Commuting back and forth to Cedar Rapids, I often turned off the interstate in North Liberty to take a quick spin through farmland on my way back to Iowa City. A new high school condemned that last patch of farmland to development – the definition of “pioneering sprawl” – and I watched as a favorite farmstead was razed to the ground. The subsequent reformatting of the land has been seductively dramatic, and this fall I created work responding to the uncompromising destruction and contextless reconstruction of Scanlon Farm into Scanlon Farms North Ridge. The land was ripped open, pushed around, rebuilt, and then sutured together with black erosion fence, creating a sterilized and entirely unrecognizable topography.

I approached my work with a similar mindset, creating paintings and drawings with a process informed by the same forceful and aggressive handling of the landscape. Working on site, I sought to capture the expansive and spectacular landscapes that would often appear and disappear in the course of an afternoon. I approached larger studio works with the same kind of additive and subtractive energy and force I witnessed edit that once pastoral part of my drive. The resulting drawings and paintings depict a dramatic, transitional landscape of false geologic scale, scattered with the arbitrary punctuations of surveying flags and sewage mains.


“How we represent the land to ourselves affects the ways in which we value and act upon it.” 
- James Corner

Torn landscapes and built landscapes interest me. Midwestern agriculture is viewed, divergently, as either seductively bucolic or disturbingly industrial. In either case, farming in this part of the country embodies ponderous externalities of cost. In some instances, these environmental, political, and social land-use ramifications are difficult to see. In other instances, they become difficult to ignore.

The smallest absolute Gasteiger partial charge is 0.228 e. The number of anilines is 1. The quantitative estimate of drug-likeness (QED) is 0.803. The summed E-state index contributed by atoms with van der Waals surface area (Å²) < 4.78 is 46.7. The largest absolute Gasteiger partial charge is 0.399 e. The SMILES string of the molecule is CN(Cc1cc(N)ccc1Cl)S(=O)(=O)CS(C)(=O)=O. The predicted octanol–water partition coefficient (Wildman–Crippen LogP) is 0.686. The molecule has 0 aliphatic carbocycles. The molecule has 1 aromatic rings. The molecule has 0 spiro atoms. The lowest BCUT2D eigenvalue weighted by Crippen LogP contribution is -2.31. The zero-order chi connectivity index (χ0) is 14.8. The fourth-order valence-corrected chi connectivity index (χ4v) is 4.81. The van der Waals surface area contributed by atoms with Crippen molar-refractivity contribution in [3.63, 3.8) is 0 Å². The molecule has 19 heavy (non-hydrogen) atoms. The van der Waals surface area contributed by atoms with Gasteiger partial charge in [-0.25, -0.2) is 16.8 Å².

Through desaturation, aggressive handling, ripping, tearing, scratching, scraping, and so on, I try to illustrate the industrialized landscape using similar processes to how it is created. It is a landscape that is, in its purest essence, brutally elegant.

Knowing the darker side of the bucolic and appreciating the aesthetic side of the industrial creates paradigms for finding the landscape’s hidden burdens and unexpected attractions. I am attempting to come to terms with a vast and alternatingly violent and beautiful landscape – one I am visually attracted to, philosophically opposed to, and entirely surrounded by.


Botanical gardens provide curated spaces where we can experience a summary of the greater environments we live in. Cobbled together in one place, we can browse through a multitude of species and gain a greater understanding of the environment as a whole. Today, less than 0.1 percent of the original 28.6 million acres of Iowa prairie remain. Our native ecosystem has instead been supplanted entirely by a handful of nearly identical varietals of corn and soybeans, only distinguishable by signage and corporate logos. 

Heading east from Grinnell, Iowa, on Highway 6 - or for that matter, most anywhere in the Midwest - seed demonstration plots line the highways. In a warped sense, these plant showcases are our own contemporary botanical gardens. For this series, each seed sign from Monsanto's 2008 demonstration plot has been drawn and screen printed as postcards. When we travel, we buy postcards that represent important monuments, individuals, or subtle facets of a culture, sending them back to our family and friends. I hope that you will take a postcard, mail it, and share a little bit of Iowa with someone you know. These postcards are free to take! Please pick your favorite strain and disseminate as you see fit.